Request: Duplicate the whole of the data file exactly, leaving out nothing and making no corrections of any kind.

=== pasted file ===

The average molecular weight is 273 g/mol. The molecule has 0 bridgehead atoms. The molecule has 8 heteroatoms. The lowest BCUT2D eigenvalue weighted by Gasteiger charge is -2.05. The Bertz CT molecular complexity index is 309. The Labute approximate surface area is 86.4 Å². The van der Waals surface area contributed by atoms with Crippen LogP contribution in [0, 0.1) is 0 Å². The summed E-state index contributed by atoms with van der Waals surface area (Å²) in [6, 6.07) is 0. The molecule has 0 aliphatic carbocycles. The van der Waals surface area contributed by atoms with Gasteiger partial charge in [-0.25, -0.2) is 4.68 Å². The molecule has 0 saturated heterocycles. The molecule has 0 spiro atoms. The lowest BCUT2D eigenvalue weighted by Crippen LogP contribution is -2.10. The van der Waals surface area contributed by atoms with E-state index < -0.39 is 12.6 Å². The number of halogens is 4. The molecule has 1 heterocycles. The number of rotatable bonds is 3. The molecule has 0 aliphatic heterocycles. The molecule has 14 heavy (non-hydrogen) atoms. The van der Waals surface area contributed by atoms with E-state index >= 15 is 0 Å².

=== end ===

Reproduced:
The average molecular weight is 273 g/mol. The molecule has 0 bridgehead atoms. The molecule has 8 heteroatoms. The lowest BCUT2D eigenvalue weighted by Gasteiger charge is -2.05. The Bertz CT molecular complexity index is 309. The Labute approximate surface area is 86.4 Å². The van der Waals surface area contributed by atoms with Crippen LogP contribution in [0, 0.1) is 0 Å². The summed E-state index contributed by atoms with van der Waals surface area (Å²) in [6, 6.07) is 0. The molecule has 0 aliphatic carbocycles. The van der Waals surface area contributed by atoms with Gasteiger partial charge in [-0.25, -0.2) is 4.68 Å². The molecule has 0 saturated heterocycles. The molecule has 0 spiro atoms. The lowest BCUT2D eigenvalue weighted by Crippen LogP contribution is -2.10. The van der Waals surface area contributed by atoms with E-state index < -0.39 is 12.6 Å². The number of halogens is 4. The molecule has 1 heterocycles. The number of rotatable bonds is 3. The molecule has 0 aliphatic heterocycles. The molecule has 14 heavy (non-hydrogen) atoms. The van der Waals surface area contributed by atoms with E-state index >= 15 is 0 Å².